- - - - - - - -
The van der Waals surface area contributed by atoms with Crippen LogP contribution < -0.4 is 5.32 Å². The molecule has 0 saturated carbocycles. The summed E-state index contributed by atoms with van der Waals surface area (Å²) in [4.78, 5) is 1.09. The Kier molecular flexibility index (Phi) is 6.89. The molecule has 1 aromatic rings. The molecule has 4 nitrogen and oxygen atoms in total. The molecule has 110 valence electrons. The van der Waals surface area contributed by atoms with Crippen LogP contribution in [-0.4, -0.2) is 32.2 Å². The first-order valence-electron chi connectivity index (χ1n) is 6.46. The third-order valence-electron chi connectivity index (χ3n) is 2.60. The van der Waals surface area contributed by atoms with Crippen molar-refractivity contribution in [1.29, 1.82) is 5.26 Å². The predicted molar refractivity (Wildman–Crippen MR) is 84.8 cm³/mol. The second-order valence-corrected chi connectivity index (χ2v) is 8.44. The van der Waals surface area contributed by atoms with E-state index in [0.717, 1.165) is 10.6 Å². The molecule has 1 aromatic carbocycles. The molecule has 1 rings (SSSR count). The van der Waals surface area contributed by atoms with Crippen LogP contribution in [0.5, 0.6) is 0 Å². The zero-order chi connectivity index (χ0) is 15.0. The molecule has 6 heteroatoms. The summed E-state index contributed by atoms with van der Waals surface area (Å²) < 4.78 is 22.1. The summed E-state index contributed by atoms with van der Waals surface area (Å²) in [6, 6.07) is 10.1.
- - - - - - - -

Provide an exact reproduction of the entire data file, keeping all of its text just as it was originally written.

The van der Waals surface area contributed by atoms with Crippen LogP contribution < -0.4 is 5.32 Å². The molecule has 0 saturated carbocycles. The summed E-state index contributed by atoms with van der Waals surface area (Å²) in [4.78, 5) is 1.09. The Kier molecular flexibility index (Phi) is 6.89. The molecule has 1 aromatic rings. The molecule has 4 nitrogen and oxygen atoms in total. The molecule has 110 valence electrons. The van der Waals surface area contributed by atoms with Crippen LogP contribution in [-0.4, -0.2) is 32.2 Å². The first-order valence-electron chi connectivity index (χ1n) is 6.46. The third-order valence-electron chi connectivity index (χ3n) is 2.60. The van der Waals surface area contributed by atoms with Crippen molar-refractivity contribution in [1.29, 1.82) is 5.26 Å². The predicted molar refractivity (Wildman–Crippen MR) is 84.8 cm³/mol. The second-order valence-corrected chi connectivity index (χ2v) is 8.44. The van der Waals surface area contributed by atoms with E-state index in [0.717, 1.165) is 10.6 Å². The molecule has 1 aromatic carbocycles. The molecule has 1 rings (SSSR count). The van der Waals surface area contributed by atoms with Crippen LogP contribution in [0.5, 0.6) is 0 Å². The zero-order chi connectivity index (χ0) is 15.0. The molecule has 6 heteroatoms. The summed E-state index contributed by atoms with van der Waals surface area (Å²) < 4.78 is 22.1. The summed E-state index contributed by atoms with van der Waals surface area (Å²) in [6, 6.07) is 10.1.